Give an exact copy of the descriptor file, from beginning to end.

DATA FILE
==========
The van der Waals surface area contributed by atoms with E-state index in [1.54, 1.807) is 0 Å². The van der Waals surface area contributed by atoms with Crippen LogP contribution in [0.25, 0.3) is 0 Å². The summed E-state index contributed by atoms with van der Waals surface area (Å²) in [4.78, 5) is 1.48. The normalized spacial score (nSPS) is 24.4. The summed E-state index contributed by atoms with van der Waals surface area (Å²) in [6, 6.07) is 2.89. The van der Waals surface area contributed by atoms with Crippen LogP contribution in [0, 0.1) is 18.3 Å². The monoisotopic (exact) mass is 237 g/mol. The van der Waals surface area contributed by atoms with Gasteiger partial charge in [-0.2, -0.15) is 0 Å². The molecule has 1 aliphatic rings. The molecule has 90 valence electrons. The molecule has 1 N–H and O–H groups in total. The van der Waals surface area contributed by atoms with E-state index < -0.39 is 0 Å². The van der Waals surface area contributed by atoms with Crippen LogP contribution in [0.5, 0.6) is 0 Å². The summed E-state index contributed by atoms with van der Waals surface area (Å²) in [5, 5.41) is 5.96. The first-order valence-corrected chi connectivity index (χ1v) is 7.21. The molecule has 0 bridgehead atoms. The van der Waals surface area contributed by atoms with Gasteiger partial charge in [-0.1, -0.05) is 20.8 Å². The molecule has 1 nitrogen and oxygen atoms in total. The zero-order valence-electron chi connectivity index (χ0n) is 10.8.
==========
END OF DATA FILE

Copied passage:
The van der Waals surface area contributed by atoms with E-state index in [1.54, 1.807) is 0 Å². The van der Waals surface area contributed by atoms with Crippen LogP contribution in [0.25, 0.3) is 0 Å². The summed E-state index contributed by atoms with van der Waals surface area (Å²) in [4.78, 5) is 1.48. The normalized spacial score (nSPS) is 24.4. The summed E-state index contributed by atoms with van der Waals surface area (Å²) in [6, 6.07) is 2.89. The van der Waals surface area contributed by atoms with Crippen LogP contribution in [0, 0.1) is 18.3 Å². The monoisotopic (exact) mass is 237 g/mol. The van der Waals surface area contributed by atoms with Gasteiger partial charge in [-0.2, -0.15) is 0 Å². The molecule has 1 aliphatic rings. The molecule has 90 valence electrons. The molecule has 1 N–H and O–H groups in total. The van der Waals surface area contributed by atoms with E-state index < -0.39 is 0 Å². The van der Waals surface area contributed by atoms with Crippen LogP contribution in [0.5, 0.6) is 0 Å². The summed E-state index contributed by atoms with van der Waals surface area (Å²) in [5, 5.41) is 5.96. The first-order valence-corrected chi connectivity index (χ1v) is 7.21. The molecule has 0 bridgehead atoms. The van der Waals surface area contributed by atoms with Gasteiger partial charge in [-0.1, -0.05) is 20.8 Å². The molecule has 1 nitrogen and oxygen atoms in total. The zero-order valence-electron chi connectivity index (χ0n) is 10.8.